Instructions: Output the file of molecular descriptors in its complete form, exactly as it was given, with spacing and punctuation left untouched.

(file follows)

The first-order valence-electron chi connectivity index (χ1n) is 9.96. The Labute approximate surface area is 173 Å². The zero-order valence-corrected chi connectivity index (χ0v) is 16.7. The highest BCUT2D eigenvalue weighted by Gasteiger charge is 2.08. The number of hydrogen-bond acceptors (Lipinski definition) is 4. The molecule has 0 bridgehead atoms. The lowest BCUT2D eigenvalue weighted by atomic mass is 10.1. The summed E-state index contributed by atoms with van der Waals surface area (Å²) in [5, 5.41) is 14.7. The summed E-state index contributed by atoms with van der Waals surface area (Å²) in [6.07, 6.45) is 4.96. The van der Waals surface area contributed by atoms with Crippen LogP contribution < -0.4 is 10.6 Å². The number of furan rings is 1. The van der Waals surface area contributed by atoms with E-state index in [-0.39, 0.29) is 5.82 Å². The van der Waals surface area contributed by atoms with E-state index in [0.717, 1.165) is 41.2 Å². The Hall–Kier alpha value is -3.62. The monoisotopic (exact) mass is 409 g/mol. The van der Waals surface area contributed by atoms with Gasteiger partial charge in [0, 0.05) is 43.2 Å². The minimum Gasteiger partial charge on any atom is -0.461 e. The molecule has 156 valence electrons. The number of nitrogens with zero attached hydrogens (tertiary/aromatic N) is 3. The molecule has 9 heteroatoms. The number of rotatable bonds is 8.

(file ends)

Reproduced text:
The first-order valence-electron chi connectivity index (χ1n) is 9.96. The Labute approximate surface area is 173 Å². The zero-order valence-corrected chi connectivity index (χ0v) is 16.7. The highest BCUT2D eigenvalue weighted by Gasteiger charge is 2.08. The number of hydrogen-bond acceptors (Lipinski definition) is 4. The molecule has 0 bridgehead atoms. The lowest BCUT2D eigenvalue weighted by atomic mass is 10.1. The summed E-state index contributed by atoms with van der Waals surface area (Å²) in [5, 5.41) is 14.7. The summed E-state index contributed by atoms with van der Waals surface area (Å²) in [6.07, 6.45) is 4.96. The van der Waals surface area contributed by atoms with Crippen LogP contribution < -0.4 is 10.6 Å². The number of furan rings is 1. The van der Waals surface area contributed by atoms with E-state index in [-0.39, 0.29) is 5.82 Å². The van der Waals surface area contributed by atoms with E-state index in [0.717, 1.165) is 41.2 Å². The Hall–Kier alpha value is -3.62. The monoisotopic (exact) mass is 409 g/mol. The van der Waals surface area contributed by atoms with Gasteiger partial charge in [0, 0.05) is 43.2 Å². The minimum Gasteiger partial charge on any atom is -0.461 e. The molecule has 156 valence electrons. The number of nitrogens with zero attached hydrogens (tertiary/aromatic N) is 3. The molecule has 9 heteroatoms. The number of rotatable bonds is 8.